Peter: Just rehearsing and playing a lot together. (Feffe:) And I think we're pretty meticulous too. We talk a lot about tempos. You know, we talk a lot about what we do. Sometimes it's hard to put the finger on it, but we're rehearsing, and we're not trained musicians in any way, but we talk about it, since certain tempos are really hard to find in a song because it should be slow and pushing at the same time. Like details and the feeling in the songs.

You know, basically we're a little bit of a mid-tempo band. Most of our songs end up in mid-tempo and in that region. (Peter:) It's easy to ruin a song if it's a fast one for example. It's easy to get overexcited when you play live because you're so psyched. You've got to allow yourself to be psyched, but at the same time kind of control you aggressiveness. (Feffe:) But we're really thorough with this when we're rehearsing. A good drummer and a good bass player are huge parts in our groove too. It's the backbone.

Tobbe: What about your overall sound picture? I think the record doesn't come out sounding like a totally modern product, so what are your approach when you try to create a specific sound?

Feffe: The new record of course feels very contemporary, without being too triggered. It's maybe not modern in a way, but we never look backwards when we're trying to find a sound. (Peter:) And we don't want to be retrospective either. We said, before we recorded the album, that the drums are gonna sound like real drums. Not so triggered and more natural. (Feffe:) There's no strive to sound like any other old band, you know, who has already done something, much better probably.

If you work with 2 electric guitars, a bass and drums, you know, you can have kind of a timeless sound picture. But we're not one of those bands that thinks the technique of the 70's is the best to use and it has happened quite a lot in the last 40 years and it would be like to assert that Atari is still the best game computer. A lot has happened and we utilize it in this recording, you know. But we're all grown-ups and, I mean, no one is 20 anymore, so of course it's there in some way, like Super Distortion is the greatest guitar microphone, you know. Like Ace Frehley's guitar, so somehow you end up there anyway.

Tobbe: About basic ideas to your songs. Do they start off with a riff, or maybe a beat or even from a nice vocal melody popping up inside your head?

Feffe: It's kind of a combination. A cool drum beat can be a good start to a song. Starting with a beat and a tempo in a song and then the riffs and the melodies follow. And often it's a riff, with a melody interacting in some way, that is the start to a song too. We're not really a riffing band and thereby we're looking for riffs with melodies that fit well together and the harmonies that come out of it. With the new album we said that we wanted it simple and I think if you work that way you can sort out things.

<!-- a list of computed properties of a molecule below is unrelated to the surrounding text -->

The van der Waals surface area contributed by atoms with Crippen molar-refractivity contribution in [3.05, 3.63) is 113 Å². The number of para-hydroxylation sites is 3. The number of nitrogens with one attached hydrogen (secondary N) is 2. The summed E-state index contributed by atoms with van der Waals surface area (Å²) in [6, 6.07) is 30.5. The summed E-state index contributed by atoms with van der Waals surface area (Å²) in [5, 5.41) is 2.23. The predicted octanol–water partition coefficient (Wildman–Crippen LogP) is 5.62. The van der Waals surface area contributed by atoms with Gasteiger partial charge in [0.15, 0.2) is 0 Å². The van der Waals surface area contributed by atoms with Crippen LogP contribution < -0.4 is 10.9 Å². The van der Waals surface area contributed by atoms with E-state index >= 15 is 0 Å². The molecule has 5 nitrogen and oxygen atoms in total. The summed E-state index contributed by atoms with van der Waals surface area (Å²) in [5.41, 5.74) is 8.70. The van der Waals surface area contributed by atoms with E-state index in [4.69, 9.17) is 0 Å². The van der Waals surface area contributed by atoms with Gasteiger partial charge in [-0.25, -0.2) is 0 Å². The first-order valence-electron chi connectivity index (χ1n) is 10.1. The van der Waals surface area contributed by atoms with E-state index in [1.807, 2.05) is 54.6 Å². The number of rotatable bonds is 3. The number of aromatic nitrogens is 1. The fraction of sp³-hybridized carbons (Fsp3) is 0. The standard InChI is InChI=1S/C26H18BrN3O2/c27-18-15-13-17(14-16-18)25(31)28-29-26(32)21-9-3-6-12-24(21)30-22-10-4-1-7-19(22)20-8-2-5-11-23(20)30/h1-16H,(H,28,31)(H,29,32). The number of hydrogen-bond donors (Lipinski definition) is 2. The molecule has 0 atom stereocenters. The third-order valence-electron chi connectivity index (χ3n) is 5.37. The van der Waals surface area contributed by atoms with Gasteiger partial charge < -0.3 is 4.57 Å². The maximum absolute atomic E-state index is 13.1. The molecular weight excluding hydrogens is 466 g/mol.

You know, with a good drum beat, a good rhythm guitar and a good vocal melody you have 3 components and that's all it takes to make something good. It's so easy to think that you need to add more, because you think that you must fill out the blank spots a little bit, but then everything ends up fighting for space and we have to compromise, instead of just keeping to the good core.

[Ola enters the room and finds himself comfortable on the armrest to the couch that I'm sitting on.]

Tobbe: Repeat Until Death is your shortest full length record so far. It's only 34 minutes. Was this something you thought about when you were recording?

Feffe: The playing time of a full length record is kind of standardized, but I think it depends on the record and 34 minutes that works well is good enough. With 40, 50 or 60 minutes I think it's starting to get too long. We've been doing 40-minute records before and I like the vinyl format, with 20 minutes on each side. (Peter:) Records were never longer than 40 minutes before. You know, classic albums. (Matte:) Even if you take an extremely good record, that you really like a lot, and it's too long, then it's still unnecessarily long. Half of it could have ended up on the coming record instead. 40 minutes is good enough, no matter how good it is.

Tobbe: Let's take a look at your lyrics. Are you trying to bring forward something, or do you just write for the moment, or do you even have some kind of message?

Feffe: You know, we have opinions, but not a message. Our opinions are visible in the song lyrics and it's about everyday things and things taking place around you. Like society and real, sad things. You know, social realism, but it doesn't always have to be so obvious. But we have no message and we're not political in our music, but we have opinions and that's what probably ends up on print too.